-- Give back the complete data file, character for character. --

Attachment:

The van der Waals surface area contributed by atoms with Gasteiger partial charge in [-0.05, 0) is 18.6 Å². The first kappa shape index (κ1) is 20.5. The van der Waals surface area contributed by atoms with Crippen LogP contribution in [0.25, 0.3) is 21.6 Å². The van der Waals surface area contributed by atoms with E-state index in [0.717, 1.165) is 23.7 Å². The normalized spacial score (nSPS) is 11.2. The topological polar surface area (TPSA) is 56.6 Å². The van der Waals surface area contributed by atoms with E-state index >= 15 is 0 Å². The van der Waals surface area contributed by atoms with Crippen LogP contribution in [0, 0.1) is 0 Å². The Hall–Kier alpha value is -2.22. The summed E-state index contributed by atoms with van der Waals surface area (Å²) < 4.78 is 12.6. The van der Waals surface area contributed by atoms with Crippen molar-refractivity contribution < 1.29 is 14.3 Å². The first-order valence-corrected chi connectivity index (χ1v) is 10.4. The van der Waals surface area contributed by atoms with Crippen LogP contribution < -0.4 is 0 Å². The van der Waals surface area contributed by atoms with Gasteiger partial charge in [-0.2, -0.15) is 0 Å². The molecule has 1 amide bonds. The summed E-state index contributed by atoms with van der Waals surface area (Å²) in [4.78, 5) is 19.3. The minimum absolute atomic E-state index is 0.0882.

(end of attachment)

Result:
The van der Waals surface area contributed by atoms with Gasteiger partial charge in [-0.05, 0) is 18.6 Å². The first kappa shape index (κ1) is 20.5. The van der Waals surface area contributed by atoms with Crippen LogP contribution in [0.25, 0.3) is 21.6 Å². The van der Waals surface area contributed by atoms with E-state index in [0.717, 1.165) is 23.7 Å². The normalized spacial score (nSPS) is 11.2. The topological polar surface area (TPSA) is 56.6 Å². The van der Waals surface area contributed by atoms with E-state index >= 15 is 0 Å². The van der Waals surface area contributed by atoms with Crippen LogP contribution in [0, 0.1) is 0 Å². The Hall–Kier alpha value is -2.22. The summed E-state index contributed by atoms with van der Waals surface area (Å²) < 4.78 is 12.6. The van der Waals surface area contributed by atoms with Crippen molar-refractivity contribution < 1.29 is 14.3 Å². The first-order valence-corrected chi connectivity index (χ1v) is 10.4. The van der Waals surface area contributed by atoms with Crippen LogP contribution < -0.4 is 0 Å². The van der Waals surface area contributed by atoms with Gasteiger partial charge in [-0.2, -0.15) is 0 Å². The molecule has 1 amide bonds. The summed E-state index contributed by atoms with van der Waals surface area (Å²) in [4.78, 5) is 19.3. The minimum absolute atomic E-state index is 0.0882.